SECRETARY CLINTON: Well, we, of course, reject that characterization. We think that it is not accurate and does not describe the relationship that we have had over all of these years. But I do think we have to work more closely together to meet the needs of the people of American Samoa. And that is my pledge to you, that we will do all that we can to ensure that we have a very close, respectful working relationship now and far into the future.

QUESTION (Fili Sagapolutele, Samoa News):Is there a U.S. policy that will allow American Samoa as lead representation in the Pacific, especially for fishery matters?

SECRETARY CLINTON: The fisheries issue is a critical issue. And that’s a very fair question. And let me take that back with me, and consult, and see what could be possible, because certainly when it comes to an issue of importance like fisheries, there needs to be active involvement. In fact, I think that the United States needs to do more to help with surveillance and understanding of the challenges posed to the fishing stocks and a better system of protection of those stocks for use of the people here, both for personal consumption and for market exportability. So I will look into that, for sure.

QUESTION (Barry Markowitz, independent photo journalist): Madam Secretary, in light of the recent new style, if I could use an inappropriate word, regarding terrorism, and airlines, and printer cartridges, and this whole new genre, there has been recent Middle East money promised to open an Islamic center in the nation of Fiji. Is that of any concern to the State Department, that outside money not indigenous to the Muslim people are creating a center, which may or may not be the tradition of this part of Oceana?

SECRETARY CLINTON: I think that the first part of your comment with respect to the continuing threat of terrorism is something that we obviously take very seriously. And we work closely with friends and partners throughout the Asian-Pacific region. I am not concerned about any peaceful purpose of relationship-building from around the world, but I think that we have to be constantly aware of any efforts by terrorists and extremists to find a haven or to use as launching bases any part of the world. So we have to be watchful, and we will certainly do so.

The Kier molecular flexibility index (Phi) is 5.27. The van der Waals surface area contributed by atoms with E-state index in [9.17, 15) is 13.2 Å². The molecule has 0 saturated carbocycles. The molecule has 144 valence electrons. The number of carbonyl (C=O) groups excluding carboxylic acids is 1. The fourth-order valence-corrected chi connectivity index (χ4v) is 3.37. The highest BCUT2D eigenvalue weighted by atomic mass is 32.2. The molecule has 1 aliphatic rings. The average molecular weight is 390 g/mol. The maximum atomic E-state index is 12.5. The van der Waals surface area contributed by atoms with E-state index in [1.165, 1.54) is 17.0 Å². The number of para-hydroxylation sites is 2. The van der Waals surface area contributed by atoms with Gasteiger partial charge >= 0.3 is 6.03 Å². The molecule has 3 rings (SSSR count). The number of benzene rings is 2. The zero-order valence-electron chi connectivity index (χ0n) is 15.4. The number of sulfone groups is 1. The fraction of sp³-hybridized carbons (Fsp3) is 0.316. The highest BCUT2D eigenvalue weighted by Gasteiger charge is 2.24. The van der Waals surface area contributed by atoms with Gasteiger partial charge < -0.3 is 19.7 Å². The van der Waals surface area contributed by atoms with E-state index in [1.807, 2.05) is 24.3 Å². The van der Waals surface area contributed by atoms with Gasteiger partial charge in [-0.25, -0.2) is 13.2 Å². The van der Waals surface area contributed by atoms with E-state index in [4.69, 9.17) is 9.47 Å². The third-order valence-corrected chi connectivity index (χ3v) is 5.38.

QUESTION (La Poasa, 93KHJ & WVUV V103 News): Madam Secretary, what is your position on American Samoa’s request for observer status with the Pacific Island Forum? Several years ago, American Samoa submitted an application. However, we were told that, at the request of the State Department, that application was not considered.

SECRETARY CLINTON: I’m not aware of that, but I can tell you that if that is brought to me, I will have a different answer. I think that you should have that kind of participation.

GOVERNOR TOGIOLA: I’m a little bit worried about the time here. Madame Secretary I was hoping to have a little discourse with you a little later. Believe me, this was not rehearsed, and this is just coming out of our local media. And we appreciate very much your efforts. And we need to get the Secretary moving along here. And I appreciate all our local media showing up and just to be here for the Secretary’s visit. Thank you.

SECRETARY CLINTON: Thank you very much for being here.


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In attendance at the welcoming ceremony was Chief Justice Leala’ialoa Michael Kruse and Mrs. Gail Kruse, Congressman Faleomavaega Eni, Secretary of Samoan Affairs Tufele Fa’ato’ia Li’amatua and Mrs. Tofiga Tufele, Manu’a District Governor Misaalefua Hudson and Mrs. Lina Hudson, Western District Governor Satele Galu Teutusi and Mrs. Joyita Satele, Eastern District Governor Gaoteote Tapatonu, and American Samoa Democratic Party Chairman Fagafaga Daniel Langkilde and Mrs. Sister Aveina Langkilde.

Secretary of Samoan Affairs Tufele Fa’ato’ia Li’amatua welcoming remarks

Thank you, Madame Secretary. In our language, we say fa’afetai, fa’afetai tele.
More than a hundred years ago, our ancestors ceded our islands to the United States. With a mutual agreement made by men of impeccable integrity, honor and moral fortitude, we have enjoyed this relationship. It has provided us with a sense of respect and integrity in exercising the freedom and liberty throughout the years as part of the American family.

In return, we pledged our loyalty to the United States by the supreme sacrifice of our sons and daughters who are serving In the Armed Forces of the United States, defending freedom in every corner of the world.

So, Madame Secretary, on your visit today, we affirm that mutual agreement of our ancestors and the world’s most powerful nation that was entered into more than a hundred years ago.

Madame Secretary, we firmly believe that we now have in you a stronger voice for our distant islands in our nation’s capital. We would like to applaud your hard work and tireless efforts in promoting peace and goodwill and to make this world a better place to live.

Please convey to President Obama and First Lady Michelle our best wishes. We also fondly remember our good friend President Clinton and Chelsea. Please extend our best wishes to them.

We are very happy to have you on our shores for the first time. We pray that God will continue to provide you with courage and wisdom. So, tonight, we say welcome and fa’afetai tele lava i lau afioga i le Failautusi (thank you to you Honorable Secretary). Soifua.

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Arriving on a U.S. aircraft on Sunday at 11:15pm with a traveling party that included staff, media and security personnel, Secretary Clinton’s two-hour visit to American Samoa was part of a two-week tour through Asia and the Pacific, which on October 28, 2010. The first stop on her trip was in Hawaii, where she then visited Guam, Vietnam, China, Cambodia, Malaysia, Indonesia, Papua New Guinea, New Zealand, and Australia before arriving at Pago Pago International Airport last night.
Secretary Clinton departed American Samoa at 1:15am today.
Source: American Samoa Government